There’s also a local policeman, one Sergent Tomkins, who is an enjoyable character (in grand tradition he immediately, though unbelievably, works in tandem with Natasha and Miriam). Also assorted “queer” lady teachers (some lesbian, some not); some objectionable students; an amusing if stereotypical recurring gay male character, Roger Partick-Thistle (we learn here that he is hiding a scandal from his past that took place when he was a scout leader, something played for laughs); a male detective novelist (much inferior to the Crime Queens, we learn); and a Jewish doctor (Spain emphasizes his Jewishness, just as she emphasizes the “queerness” of the obviously gay characters).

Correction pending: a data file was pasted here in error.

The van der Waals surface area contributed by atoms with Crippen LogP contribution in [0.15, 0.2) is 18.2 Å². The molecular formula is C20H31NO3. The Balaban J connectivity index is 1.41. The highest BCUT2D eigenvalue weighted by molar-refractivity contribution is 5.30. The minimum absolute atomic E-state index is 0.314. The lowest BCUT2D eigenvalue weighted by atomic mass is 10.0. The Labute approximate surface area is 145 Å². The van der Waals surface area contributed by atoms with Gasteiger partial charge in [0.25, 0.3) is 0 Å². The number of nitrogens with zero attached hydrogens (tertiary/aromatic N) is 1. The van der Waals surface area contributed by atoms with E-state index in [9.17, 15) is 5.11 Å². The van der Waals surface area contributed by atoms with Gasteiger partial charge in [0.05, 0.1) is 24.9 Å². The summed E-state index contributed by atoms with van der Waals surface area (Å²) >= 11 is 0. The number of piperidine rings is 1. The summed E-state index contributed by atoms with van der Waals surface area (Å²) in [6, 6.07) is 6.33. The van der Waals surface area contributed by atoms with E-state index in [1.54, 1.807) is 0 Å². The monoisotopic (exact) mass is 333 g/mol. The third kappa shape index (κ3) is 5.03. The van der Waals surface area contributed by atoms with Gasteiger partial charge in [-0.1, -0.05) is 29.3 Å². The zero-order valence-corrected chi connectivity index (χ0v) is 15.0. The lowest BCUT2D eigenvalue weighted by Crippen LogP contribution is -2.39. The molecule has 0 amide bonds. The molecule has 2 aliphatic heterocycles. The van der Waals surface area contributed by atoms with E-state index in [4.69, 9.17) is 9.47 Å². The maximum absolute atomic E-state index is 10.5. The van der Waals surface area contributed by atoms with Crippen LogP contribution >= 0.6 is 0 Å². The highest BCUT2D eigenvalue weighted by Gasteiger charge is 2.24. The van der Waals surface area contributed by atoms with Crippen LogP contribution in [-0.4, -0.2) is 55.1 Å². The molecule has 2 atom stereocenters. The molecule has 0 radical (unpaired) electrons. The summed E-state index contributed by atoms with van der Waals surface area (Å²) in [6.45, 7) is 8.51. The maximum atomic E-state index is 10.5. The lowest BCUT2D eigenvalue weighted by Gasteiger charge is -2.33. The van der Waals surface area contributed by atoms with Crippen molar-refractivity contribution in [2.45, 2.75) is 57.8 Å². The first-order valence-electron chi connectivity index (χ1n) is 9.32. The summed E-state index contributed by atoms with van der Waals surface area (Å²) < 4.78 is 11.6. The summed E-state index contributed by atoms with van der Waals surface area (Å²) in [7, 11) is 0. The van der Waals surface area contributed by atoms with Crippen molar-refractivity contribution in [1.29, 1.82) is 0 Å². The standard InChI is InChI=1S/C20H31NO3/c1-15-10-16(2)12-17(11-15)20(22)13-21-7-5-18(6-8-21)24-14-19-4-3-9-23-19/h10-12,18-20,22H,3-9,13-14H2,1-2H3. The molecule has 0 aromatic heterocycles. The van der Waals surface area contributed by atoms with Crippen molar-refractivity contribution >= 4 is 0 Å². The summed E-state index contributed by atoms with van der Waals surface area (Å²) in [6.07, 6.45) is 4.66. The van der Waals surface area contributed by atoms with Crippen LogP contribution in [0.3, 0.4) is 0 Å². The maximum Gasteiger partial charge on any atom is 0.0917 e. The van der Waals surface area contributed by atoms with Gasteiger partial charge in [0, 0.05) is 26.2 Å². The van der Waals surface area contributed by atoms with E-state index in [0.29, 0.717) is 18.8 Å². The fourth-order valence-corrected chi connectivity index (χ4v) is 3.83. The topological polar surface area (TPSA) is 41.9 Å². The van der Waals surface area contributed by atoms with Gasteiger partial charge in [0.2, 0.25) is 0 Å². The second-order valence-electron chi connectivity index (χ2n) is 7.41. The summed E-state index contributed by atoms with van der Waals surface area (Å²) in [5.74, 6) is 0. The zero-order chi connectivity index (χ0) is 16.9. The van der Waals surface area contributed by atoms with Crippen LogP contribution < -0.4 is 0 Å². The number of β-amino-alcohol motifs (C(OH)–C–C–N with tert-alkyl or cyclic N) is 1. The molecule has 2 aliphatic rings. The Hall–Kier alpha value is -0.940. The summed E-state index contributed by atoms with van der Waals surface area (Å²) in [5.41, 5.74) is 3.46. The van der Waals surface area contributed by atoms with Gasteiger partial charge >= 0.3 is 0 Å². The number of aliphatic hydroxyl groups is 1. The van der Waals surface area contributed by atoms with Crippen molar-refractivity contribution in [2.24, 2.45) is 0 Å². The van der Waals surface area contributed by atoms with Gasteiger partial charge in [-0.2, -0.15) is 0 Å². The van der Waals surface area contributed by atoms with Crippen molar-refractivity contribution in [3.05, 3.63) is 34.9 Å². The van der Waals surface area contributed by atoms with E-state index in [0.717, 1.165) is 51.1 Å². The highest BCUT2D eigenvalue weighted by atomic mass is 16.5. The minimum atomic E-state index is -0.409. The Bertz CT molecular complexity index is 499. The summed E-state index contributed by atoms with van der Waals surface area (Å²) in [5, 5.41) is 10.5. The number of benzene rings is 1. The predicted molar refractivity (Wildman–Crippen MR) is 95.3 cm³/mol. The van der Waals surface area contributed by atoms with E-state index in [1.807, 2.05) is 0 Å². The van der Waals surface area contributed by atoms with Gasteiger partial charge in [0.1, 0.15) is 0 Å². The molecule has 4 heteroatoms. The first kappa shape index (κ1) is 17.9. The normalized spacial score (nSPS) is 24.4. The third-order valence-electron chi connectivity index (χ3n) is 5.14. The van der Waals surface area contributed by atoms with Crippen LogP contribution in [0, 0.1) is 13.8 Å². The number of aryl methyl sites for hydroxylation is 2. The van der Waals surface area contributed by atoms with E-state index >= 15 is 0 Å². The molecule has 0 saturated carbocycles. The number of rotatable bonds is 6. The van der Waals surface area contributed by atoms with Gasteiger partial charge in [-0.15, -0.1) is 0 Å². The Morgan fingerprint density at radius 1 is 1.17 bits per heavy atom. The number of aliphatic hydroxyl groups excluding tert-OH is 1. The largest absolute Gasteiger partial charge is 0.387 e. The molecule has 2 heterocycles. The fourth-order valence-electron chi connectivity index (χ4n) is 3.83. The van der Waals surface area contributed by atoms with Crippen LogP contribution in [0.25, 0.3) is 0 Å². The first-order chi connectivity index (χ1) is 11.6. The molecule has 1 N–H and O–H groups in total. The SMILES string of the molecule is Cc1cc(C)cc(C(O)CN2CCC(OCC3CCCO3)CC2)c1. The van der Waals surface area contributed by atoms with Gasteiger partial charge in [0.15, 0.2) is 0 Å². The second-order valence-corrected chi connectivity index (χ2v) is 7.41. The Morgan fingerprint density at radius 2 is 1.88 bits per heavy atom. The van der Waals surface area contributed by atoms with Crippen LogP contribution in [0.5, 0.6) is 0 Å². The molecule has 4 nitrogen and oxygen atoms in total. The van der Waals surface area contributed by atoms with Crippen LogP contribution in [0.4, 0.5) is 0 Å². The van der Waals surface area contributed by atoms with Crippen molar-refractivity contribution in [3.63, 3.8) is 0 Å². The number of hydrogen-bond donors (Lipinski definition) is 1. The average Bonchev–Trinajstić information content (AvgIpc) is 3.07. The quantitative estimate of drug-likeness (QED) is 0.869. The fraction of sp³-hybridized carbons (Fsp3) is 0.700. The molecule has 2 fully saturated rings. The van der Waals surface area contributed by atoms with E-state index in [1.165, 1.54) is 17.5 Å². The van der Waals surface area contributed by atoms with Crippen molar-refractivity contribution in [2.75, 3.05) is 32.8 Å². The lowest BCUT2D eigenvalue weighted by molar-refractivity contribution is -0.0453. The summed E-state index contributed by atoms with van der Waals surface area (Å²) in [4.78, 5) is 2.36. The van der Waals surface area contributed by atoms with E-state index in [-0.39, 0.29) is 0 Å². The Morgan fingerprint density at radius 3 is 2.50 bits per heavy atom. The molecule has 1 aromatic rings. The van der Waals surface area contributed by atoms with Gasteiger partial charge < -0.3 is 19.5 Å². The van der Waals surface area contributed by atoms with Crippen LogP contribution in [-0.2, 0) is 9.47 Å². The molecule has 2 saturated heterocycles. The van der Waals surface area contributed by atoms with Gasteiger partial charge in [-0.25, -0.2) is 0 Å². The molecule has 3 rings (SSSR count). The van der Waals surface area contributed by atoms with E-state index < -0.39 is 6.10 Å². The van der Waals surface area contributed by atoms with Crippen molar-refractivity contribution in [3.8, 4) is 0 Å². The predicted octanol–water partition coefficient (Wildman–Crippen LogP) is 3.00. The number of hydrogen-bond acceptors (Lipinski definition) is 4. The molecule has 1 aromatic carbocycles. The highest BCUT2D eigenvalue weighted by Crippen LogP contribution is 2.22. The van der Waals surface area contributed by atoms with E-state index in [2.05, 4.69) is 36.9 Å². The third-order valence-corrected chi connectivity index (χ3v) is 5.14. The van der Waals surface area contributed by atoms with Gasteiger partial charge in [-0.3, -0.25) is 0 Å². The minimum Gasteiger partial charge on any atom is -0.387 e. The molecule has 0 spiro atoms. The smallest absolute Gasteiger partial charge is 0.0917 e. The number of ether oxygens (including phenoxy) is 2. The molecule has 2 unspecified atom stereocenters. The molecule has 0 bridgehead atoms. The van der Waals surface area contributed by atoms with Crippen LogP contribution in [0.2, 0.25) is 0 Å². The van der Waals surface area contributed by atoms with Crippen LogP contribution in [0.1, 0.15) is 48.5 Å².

There is humorous satire directed against girls’ schools (Spain herself went to Rodean) and sexual foibles, as well some interesting asides on detective fiction. Regrettably, the mystery is rather a mess, however. While there is fitful investigation, intricate clueing is absent; and the solution is handed to the investigators.
You may be left with questions at the end, assuming you care about the mystery. Most of Spain’s readers probably did not! (for another review see http://emilydewsnap.wordpress.com/tag/nancy-spain/)
Though Poison for Teacher is Spain’s best-known detective novel, I preferred the earlier Death Before Wicket (Hutchinson, 1946). Johnny DuVivien, Spains’ first series detective, is a good character and an energetic investigator; and though the mystery plot in no classic, to be sure, it is better managed than the one in Teacher and its resolution is more plausible.